Hot Spots In Dogs – What Are They And Why They Happen?

Hot Spots In Dogs – What Are They And Why They Happen?

Have you noticed your dog won't stop licking, biting, or scratching at an itchy red spot? If that’s the case, they may have developed a hot spot. Since dogs find it difficult to leave hot spots alone, they rarely are able to heal and go away on their own and, if untreated, can spread quickly. Once the skin is torn and the bacterial infection spreads, a slight itch can turn into a serious issue very rapidly. This promotes additional biting, licking, and scratching, which is exactly what gives dogs their hot spots.

What Are Hot Spots On Dogs?

Dogs can suffer from hot spots, also known as moist dermatitis, which is a painful condition when the skin gets swollen, damp, and reddish. This condition is typically brought on by allergies, parasites, infections, or moisture that has become trapped in the coat. Hot spots, commonly referred to as "summer sores," are inflammatory or infected lesions that appear when the skin is irritated or a minor cut is moist. Your dog will experience pain from hot places and will be exposed to bacterial illnesses that are very contagious. It can be challenging for dogs to heal on their own since they find it difficult to quit biting, licking, or scratching skin irritations.

Signs Of Hot Spots In Dogs

You may see the following indications or symptoms if your dog has hot spots.

  • Itching
  • Swelling
  • Hair loss
  • Redness
  • Excessive licking or biting

Any dog can get hot spots at any age, although some breeds are more susceptible because of their thicker coats. Here are some of them.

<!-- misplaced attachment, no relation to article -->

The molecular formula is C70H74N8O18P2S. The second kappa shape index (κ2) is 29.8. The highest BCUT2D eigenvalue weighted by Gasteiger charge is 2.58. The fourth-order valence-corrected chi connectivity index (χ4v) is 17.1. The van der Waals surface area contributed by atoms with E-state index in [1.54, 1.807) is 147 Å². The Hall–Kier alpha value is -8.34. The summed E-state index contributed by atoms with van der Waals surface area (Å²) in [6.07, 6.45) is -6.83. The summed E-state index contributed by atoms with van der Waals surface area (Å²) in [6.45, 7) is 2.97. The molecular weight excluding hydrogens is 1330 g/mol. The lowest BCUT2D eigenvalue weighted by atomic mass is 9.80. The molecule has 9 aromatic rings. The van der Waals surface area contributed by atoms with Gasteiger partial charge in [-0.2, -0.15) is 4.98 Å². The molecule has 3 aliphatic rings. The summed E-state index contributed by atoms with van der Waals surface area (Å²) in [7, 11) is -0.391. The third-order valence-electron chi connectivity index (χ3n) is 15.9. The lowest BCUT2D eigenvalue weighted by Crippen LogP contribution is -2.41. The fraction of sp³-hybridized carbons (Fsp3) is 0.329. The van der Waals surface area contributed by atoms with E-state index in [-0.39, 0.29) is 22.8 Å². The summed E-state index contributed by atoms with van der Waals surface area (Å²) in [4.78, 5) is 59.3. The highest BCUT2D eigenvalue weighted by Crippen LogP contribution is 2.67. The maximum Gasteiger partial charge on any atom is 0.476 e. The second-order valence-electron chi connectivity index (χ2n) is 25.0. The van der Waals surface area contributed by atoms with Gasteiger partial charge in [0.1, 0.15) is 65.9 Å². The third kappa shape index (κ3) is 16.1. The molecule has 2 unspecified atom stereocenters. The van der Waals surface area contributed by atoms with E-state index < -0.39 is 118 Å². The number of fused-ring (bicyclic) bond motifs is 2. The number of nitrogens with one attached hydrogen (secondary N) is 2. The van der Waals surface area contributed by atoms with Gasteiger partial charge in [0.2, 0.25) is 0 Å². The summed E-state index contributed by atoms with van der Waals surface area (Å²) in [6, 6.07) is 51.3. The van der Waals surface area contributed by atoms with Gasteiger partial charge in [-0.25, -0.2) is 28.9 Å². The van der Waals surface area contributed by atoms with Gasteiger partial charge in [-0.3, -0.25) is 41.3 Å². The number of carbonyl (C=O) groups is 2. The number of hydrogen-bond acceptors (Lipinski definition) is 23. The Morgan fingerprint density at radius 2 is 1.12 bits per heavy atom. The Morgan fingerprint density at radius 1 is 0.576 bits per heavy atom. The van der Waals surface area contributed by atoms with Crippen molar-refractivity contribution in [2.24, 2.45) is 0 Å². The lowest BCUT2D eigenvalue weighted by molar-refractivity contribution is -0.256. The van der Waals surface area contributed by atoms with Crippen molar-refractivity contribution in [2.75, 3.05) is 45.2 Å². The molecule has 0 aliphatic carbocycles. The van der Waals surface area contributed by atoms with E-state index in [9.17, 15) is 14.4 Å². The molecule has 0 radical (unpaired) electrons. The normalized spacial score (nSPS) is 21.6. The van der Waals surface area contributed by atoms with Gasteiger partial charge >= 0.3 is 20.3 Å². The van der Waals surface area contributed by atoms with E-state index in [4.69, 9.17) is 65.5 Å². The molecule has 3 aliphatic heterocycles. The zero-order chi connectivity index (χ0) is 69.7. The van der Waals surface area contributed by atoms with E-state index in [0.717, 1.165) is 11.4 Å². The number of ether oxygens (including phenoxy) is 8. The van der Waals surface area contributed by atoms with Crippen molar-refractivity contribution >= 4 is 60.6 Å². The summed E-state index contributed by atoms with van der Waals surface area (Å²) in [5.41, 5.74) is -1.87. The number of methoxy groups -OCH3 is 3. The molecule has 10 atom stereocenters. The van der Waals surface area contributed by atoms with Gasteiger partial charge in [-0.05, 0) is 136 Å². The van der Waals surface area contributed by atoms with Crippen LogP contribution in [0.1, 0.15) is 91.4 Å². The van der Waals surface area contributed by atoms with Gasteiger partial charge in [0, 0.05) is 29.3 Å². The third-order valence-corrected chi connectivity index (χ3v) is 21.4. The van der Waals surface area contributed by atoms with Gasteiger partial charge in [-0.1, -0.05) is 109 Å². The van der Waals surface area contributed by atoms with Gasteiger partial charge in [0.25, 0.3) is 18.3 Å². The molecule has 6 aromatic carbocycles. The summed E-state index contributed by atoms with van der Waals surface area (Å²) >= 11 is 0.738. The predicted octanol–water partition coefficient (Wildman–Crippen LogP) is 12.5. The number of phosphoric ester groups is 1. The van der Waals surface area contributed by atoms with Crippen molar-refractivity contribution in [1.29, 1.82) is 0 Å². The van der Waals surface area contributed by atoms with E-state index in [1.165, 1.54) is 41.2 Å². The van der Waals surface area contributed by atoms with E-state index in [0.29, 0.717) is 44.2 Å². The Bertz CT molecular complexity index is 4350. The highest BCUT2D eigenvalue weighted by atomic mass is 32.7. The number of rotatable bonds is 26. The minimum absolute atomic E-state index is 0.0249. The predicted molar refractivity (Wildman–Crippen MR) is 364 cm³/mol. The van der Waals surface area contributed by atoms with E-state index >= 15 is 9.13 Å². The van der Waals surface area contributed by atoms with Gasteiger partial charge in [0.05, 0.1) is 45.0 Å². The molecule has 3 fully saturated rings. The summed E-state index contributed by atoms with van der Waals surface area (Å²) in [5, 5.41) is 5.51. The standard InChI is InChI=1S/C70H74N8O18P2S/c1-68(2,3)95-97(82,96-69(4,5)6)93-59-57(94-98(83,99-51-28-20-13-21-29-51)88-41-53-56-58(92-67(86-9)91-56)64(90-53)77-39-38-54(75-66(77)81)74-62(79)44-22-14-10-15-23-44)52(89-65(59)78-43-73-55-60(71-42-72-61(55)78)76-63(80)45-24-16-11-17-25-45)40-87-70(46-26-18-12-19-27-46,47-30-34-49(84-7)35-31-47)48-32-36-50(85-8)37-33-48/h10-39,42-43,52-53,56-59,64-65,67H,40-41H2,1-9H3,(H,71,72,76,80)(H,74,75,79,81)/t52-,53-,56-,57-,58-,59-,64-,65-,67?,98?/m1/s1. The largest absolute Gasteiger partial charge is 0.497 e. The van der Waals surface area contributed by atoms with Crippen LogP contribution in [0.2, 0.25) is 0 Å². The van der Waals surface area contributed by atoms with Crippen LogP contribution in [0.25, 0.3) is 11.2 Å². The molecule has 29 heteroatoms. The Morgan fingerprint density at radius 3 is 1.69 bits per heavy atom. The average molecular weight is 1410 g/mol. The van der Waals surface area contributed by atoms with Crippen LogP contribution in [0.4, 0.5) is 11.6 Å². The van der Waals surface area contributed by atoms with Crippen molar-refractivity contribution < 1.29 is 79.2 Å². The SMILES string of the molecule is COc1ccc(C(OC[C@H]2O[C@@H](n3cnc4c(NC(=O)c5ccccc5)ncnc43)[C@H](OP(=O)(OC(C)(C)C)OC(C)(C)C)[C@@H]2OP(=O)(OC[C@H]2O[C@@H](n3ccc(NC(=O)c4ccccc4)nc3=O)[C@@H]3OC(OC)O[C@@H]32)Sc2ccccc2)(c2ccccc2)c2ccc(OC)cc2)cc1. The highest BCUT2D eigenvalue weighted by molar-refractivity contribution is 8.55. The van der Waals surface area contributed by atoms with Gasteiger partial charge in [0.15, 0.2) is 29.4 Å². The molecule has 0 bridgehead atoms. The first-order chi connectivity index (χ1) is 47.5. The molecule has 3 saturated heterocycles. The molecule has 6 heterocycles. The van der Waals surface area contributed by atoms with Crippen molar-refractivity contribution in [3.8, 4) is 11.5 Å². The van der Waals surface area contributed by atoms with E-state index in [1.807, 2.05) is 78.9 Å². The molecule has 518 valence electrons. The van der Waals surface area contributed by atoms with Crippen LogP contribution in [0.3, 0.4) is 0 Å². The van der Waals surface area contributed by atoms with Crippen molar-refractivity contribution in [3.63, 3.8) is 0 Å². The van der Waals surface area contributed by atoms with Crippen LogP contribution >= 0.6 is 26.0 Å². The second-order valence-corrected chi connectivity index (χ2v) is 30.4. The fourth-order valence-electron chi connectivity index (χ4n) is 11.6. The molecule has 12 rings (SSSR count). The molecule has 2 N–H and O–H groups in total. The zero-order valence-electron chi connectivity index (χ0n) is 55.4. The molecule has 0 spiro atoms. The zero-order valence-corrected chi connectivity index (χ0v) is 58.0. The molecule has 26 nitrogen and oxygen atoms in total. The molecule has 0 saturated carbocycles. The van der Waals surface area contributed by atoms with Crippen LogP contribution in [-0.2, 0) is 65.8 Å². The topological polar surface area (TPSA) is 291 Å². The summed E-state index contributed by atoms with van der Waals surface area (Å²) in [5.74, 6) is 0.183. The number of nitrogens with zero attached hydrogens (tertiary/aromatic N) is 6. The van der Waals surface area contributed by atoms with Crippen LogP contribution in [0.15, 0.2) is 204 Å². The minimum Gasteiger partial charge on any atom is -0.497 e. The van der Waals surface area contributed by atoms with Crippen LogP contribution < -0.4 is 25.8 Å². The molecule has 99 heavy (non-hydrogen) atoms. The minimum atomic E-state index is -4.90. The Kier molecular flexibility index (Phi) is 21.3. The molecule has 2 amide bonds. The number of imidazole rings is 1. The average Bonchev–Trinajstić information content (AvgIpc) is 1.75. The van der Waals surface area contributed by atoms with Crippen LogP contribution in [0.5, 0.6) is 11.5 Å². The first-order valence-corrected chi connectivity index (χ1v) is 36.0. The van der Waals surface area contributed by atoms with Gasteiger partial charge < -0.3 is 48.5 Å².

• Labradors
  • Rottweilers
  • Saint Bernards
  • Golden Retrievers
  • German Shepherds

What Causes Hot Spots On Dogs?

Scratching, licking, or chewing an area frequently causes hot spots on dogs. Inflammation and subsequent bacterial infections develop from the resultant skin damage. However, this self-trauma merely aggravates the itching, resulting in a self-perpetuating cycle of itching and scratching. As a result, any condition that causes your dog to scratch has the potential to develop a hot spot. Since preventing hot spots is easier than treating them, aim to avoid giving your dog any by routinely brushing them and ensuring that their flea and tick preventative is current. 

Treating Your Dog’s Hot Spots

Although hot spots are unlikely to go away on their own, the good news is that they are simple to cure. The best course of action when you discover hot spots is to schedule a visit with your veterinarians at Fetch-A-Vet and try to prevent your dog from excessive scratching. Hot spots can cause significant skin damage if not treated properly, therefore it's crucial to be aware of the warning signs and symptoms and take prompt action. Give Fetch-A-Vet a call if you have any doubts or questions about hot spots on dogs.